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Posts Tagged ‘Fransesca Jackson’

I’m strangely ambivalent about this show. Despite the fact rock & roll pre-dates even me, I remember the shivers of excitement when I visited Sun Studios in Memphis in 2004, thinking of the iconic recordings made in that studio. Nothing like that excitement was evident at this show, though I like the idea of it and admire the execution of it.

The show represents a moment in time when Elvis Presley, Johnny Cash, Carl Perkins and Jerry lee Lewis were together in the studio at a turning point. Presley had already gone to RCA, Cash and Perkins were about to defect to Columbia and Jerry Lee Lewis was newly signed by Sam Phillips, who had discovered the others who were now deserting him. They’re joined by Presley’s then girlfriend and the house band drummer and bassist. I’m not clear how much is true, but reading the programme notes and looking at the song dates, it can’t be entirely true – but what the hell, it’s an excuse to link together 22 rock & roll, country and rockabilly songs.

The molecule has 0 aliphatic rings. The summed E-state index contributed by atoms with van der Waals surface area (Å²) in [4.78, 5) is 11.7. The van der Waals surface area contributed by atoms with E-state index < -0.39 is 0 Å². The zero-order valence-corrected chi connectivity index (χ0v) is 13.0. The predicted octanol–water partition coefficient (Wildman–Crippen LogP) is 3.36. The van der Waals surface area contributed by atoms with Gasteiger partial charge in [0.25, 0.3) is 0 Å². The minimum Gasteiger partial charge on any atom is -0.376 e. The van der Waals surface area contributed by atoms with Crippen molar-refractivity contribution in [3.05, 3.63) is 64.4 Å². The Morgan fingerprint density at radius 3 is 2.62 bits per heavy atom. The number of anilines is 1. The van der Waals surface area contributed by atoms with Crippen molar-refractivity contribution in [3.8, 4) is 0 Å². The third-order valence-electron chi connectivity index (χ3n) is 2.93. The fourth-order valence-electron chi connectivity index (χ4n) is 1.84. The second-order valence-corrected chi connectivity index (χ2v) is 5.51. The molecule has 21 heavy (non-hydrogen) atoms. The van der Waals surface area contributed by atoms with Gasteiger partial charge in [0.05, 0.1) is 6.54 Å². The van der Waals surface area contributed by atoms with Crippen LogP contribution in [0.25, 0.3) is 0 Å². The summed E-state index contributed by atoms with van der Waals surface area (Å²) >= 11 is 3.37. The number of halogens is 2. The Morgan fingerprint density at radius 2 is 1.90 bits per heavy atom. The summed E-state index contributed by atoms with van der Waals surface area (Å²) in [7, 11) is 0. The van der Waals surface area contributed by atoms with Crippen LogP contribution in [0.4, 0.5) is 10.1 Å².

The performers – Robert Britton Lyons as Perkins, Derek Hagen as Cash, Ben Goddard as Lewis and Michael Malarky as Presley – are exceptional and bassist Gez Gerrard and drummer Adam Riley are a great rhythm section. Fransesca Jackson provides some of the best musical moments (Fever and I Hear You Knocking) as Dyanne. I felt sorry for Bill Ward (Corrie’s dead Charlie) as Sam Phillips, like the perennial bridesmaid lumbered with the only non musical part, but he did well in the circumstances.

When the cast freeze as a photo of the alleged event is projected, there were gasps in the audience and the final mini-concert in be-jewelled jackets with back lighting is great. On the whole though, it didn’t deliver on the excitement front, though it’s fair to say those in the audience for whom it was probably part of the soundtrack of their lives seemed to be having more fun than me – though they couldn’t be enticed to dance, despite much encouragement from the stage.

In the final analysis, its high quality tribute acts framed within the recollection of a moment in time. Not really enough to persuade you to part with £60 (I didn’t, I hasten to add) for a night in the West End.

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